4. Level Three: How Platforms Learn
      5. Growth Spirals in the Connected Company
    6. 17. Power and control in networks
      1. Linking Things Changes Them
      2. What is a Social Network?
      3. Power and Control in Networks
      4. Exercising Power in Networks
  10. Four. How do you lead a connected company?
    1. 18. Strategy as a Pool of Experiments
      1. Strategies Don’t Last Forever
      2. Let a Thousand Flowers Bloom
      3. A Portfolio of Experiments
      4. Be Connectable to Everything
      5. Strategy by Discovery
    2. 19. Leading the connected company
      1. Leading from the Edge
      2. Edge Leadership
      3. You are a Learning Field
      4. Influence—Give Meaning and Moral Authority to the Purpose
    3. 20. Managing the connected company
      1. Management is a Support System
      2. Designing the System
      3. Operating the System
      4. Tuning the System
      5. The Job of Managers
  11. Five. How do you get there from here?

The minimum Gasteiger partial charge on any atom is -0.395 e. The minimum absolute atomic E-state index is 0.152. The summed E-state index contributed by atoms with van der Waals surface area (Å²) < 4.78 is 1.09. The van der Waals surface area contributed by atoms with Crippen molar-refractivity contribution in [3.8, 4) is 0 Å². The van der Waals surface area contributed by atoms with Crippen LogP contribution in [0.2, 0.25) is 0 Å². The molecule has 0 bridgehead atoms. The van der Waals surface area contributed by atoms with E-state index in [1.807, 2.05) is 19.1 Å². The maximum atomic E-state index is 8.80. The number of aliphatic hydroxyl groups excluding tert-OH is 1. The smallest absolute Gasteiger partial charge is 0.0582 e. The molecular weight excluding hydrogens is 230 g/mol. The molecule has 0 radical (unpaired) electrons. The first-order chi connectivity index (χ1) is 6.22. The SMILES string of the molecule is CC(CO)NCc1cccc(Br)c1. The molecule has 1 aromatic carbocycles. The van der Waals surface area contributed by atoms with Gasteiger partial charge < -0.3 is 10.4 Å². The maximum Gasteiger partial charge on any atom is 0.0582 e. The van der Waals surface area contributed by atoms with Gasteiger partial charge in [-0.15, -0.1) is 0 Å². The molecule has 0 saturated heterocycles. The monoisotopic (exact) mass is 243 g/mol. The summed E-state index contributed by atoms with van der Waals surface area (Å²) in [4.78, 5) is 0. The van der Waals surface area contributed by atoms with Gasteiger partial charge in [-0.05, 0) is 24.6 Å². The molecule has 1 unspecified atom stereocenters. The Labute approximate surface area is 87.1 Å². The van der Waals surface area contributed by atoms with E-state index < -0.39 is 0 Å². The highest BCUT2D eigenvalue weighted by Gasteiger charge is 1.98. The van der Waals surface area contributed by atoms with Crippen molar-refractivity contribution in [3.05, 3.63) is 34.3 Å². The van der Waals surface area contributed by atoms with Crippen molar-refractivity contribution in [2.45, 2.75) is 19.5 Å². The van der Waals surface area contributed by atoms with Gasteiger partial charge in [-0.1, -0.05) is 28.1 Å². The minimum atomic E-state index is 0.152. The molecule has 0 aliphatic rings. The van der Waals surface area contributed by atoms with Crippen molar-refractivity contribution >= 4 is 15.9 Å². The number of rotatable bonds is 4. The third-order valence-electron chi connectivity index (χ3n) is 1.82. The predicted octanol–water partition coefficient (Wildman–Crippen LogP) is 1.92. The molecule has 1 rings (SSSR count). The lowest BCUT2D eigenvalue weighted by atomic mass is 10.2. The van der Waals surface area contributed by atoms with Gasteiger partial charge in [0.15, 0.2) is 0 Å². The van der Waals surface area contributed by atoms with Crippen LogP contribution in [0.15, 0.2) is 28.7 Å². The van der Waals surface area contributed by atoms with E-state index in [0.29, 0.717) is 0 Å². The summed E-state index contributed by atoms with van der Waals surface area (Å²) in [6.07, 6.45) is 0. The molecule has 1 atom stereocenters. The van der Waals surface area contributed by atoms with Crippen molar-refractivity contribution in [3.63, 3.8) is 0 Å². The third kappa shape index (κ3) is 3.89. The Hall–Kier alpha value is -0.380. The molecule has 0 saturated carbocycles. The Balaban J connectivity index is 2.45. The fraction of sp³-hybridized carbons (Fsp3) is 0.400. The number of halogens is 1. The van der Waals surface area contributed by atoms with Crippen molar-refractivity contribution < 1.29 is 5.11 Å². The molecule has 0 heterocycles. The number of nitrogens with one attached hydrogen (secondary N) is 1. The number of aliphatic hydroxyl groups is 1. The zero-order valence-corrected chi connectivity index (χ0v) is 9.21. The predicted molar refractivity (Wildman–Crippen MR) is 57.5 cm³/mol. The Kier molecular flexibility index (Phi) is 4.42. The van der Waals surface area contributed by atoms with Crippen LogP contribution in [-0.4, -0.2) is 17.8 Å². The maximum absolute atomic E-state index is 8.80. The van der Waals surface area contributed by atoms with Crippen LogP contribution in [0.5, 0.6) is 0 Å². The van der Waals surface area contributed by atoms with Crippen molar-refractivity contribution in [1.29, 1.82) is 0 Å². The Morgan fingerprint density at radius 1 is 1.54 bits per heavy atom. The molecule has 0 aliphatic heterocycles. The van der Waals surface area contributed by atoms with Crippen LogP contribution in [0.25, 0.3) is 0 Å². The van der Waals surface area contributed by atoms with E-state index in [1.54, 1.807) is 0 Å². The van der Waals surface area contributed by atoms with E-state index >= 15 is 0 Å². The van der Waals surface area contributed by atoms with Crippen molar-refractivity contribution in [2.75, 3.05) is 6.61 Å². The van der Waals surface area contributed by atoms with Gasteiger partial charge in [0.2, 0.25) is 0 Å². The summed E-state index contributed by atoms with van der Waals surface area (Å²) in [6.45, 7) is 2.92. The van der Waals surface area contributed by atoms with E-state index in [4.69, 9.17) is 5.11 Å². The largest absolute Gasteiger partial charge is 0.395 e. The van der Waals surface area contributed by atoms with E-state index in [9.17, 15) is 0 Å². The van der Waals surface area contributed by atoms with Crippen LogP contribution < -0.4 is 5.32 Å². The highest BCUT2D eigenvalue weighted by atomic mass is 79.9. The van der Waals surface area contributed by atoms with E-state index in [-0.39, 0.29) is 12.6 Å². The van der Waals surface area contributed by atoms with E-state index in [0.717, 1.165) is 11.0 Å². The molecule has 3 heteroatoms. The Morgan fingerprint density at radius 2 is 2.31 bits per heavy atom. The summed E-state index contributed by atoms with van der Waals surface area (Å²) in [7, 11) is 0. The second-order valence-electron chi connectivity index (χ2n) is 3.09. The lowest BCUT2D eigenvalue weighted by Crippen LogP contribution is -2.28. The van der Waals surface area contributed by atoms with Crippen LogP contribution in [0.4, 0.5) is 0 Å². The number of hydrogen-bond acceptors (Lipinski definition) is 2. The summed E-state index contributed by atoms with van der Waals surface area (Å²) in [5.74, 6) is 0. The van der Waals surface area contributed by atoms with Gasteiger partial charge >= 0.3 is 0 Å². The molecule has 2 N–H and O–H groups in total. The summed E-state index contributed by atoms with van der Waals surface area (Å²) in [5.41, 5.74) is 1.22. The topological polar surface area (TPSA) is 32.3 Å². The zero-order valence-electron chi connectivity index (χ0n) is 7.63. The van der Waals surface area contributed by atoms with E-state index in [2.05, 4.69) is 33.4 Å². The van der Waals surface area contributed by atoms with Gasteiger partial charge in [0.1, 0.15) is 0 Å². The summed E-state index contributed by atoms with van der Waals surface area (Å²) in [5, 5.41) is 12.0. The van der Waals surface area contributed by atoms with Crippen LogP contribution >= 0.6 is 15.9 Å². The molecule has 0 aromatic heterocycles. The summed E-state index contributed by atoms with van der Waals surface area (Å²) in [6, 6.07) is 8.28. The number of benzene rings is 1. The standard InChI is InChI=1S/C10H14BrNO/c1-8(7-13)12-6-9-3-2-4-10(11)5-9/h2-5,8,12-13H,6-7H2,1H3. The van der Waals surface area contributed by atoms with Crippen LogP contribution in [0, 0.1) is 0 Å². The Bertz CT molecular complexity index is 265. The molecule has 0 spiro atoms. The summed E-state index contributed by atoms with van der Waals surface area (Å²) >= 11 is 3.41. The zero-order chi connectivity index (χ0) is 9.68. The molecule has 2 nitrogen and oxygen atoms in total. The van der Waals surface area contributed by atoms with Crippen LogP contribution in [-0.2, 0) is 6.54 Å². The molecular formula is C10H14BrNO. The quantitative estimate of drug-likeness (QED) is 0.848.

1. 21. The Risks of Connectedness
      1. Networks are Neutral
      2. Pod Failure
      3. Too Much Autonomy
      4. Not Enough Autonomy
      5. Platform Failure
      6. Failure of Purpose
      7. Customers First
    2. 22. Starting the journey
      1. How to Get there from Here
      2. The Organic Path
      3. Top-Down, Leader-Driven Change
      4. Pilot Pods
      5. Network Weaving
      6. It’s Time to Change
  12. A. Bibliography
  13. Index
  14. B. Discussion Questions
  15. About the Authors
  16. SPECIAL OFFER: Upgrade this ebook with O’Reilly
  17. Copyright

Chapter 13. The future is podular